How could I not? I love making things. FreeCAD is offering the chance to help make a CAD program. It’s heady stuff.
The point is this. You’re probably never going to be on Autodesk’s design team. But you can start contributing to FreeCAD right now. As far as tools go, Fusion 360 is the better hammer. But, if I ever got the opportunity to forge my own hammer, even if it was ugly and sorta lumpy, I’d use that thing every chance I got.
If you’re the kind of person that feels the same way, I think you should check out FreeCAD.
Now, if you want the best, shiniest, nail-driving, son-of-sledge hammer that you can get your hands on, let me present to you Fusion 360.
Fusion 360 is free for hobbyists and for non-commercial use. You get some basic functionality and ten active and editable documents. It’s the perfect place to start if you’re interested.
Where Fusion 360 really starts to shine is in its paid version. The cost is $60 monthly, or $495 a year, or if you’re feeling really confident, $1,410 for three years. Also, if you’re a new company, 3 years or younger and you have 10 or fewer employees and generate gross revenue of below $100,000 you could qualify to use the program for free.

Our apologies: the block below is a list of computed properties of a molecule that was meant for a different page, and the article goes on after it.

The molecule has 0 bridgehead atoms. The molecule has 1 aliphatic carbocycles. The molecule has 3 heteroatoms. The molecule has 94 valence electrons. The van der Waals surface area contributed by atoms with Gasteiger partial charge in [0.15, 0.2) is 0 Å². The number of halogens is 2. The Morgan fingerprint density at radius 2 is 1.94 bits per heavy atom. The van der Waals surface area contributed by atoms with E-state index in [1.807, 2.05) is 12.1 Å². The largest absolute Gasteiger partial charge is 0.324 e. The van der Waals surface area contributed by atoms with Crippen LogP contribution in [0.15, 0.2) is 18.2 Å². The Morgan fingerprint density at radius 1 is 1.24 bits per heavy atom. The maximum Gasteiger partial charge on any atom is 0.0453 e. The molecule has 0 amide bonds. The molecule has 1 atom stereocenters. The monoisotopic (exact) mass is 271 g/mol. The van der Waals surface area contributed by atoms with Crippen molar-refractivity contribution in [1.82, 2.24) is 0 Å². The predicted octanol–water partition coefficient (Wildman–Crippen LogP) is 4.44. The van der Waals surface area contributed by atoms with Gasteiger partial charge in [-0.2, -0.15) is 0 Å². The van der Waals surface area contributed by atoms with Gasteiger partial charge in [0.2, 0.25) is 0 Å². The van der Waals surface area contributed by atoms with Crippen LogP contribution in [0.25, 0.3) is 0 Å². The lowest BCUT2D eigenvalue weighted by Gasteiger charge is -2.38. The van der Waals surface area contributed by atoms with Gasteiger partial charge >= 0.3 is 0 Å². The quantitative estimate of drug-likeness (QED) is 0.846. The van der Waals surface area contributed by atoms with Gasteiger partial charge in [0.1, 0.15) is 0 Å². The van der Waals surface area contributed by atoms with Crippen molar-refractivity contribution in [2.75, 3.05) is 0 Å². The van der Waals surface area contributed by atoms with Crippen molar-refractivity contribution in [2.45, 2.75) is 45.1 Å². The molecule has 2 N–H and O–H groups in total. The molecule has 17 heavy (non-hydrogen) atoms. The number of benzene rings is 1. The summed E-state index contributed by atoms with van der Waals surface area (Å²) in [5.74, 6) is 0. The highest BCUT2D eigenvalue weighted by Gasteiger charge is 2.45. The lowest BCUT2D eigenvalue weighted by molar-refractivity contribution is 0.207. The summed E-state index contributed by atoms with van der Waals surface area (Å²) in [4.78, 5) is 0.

In addition to the monthly cost, a lot of Fusion 360’s more specific and useful tools are locked behind some pretty costly extensions.
There is also a free version for educators and students that stays free for as long as they are eligible. With this comes access to the mobile version of Fusion 360 that will work on a Chromebook. I didn’t even know about the mobile version but I find it a truly noble addition to Fusion 360’s already stellar job of bringing CAD to the masses.
|Free or paid version of $60 monthly, $495 a year
FreeCad will run on virtually any PC running a modern operating system. This includes Linux. As far as I could find there aren’t any listed minimum requirements. They claim it will run on a Pentium IV! The only thing that is required is that your graphics card or chipset must support OpenGL.
That said, I personally would recommend that you have a 64-bit processor, at least 8GB of RAM, and a dedicated GPU. Even if you could get the thing to start up on a smart toaster, why would you put yourself through the personal anguish?
Fusion 360’s requirements are more cut and dry. You’ll need either Windows or macOS. A 64-bit processor (32-bit is not supported) 4 cores, 1.7Ghz or greater. They don’t list a GPU but you’ll want something moderately powerful. CAD programs are graphically intense by their very nature.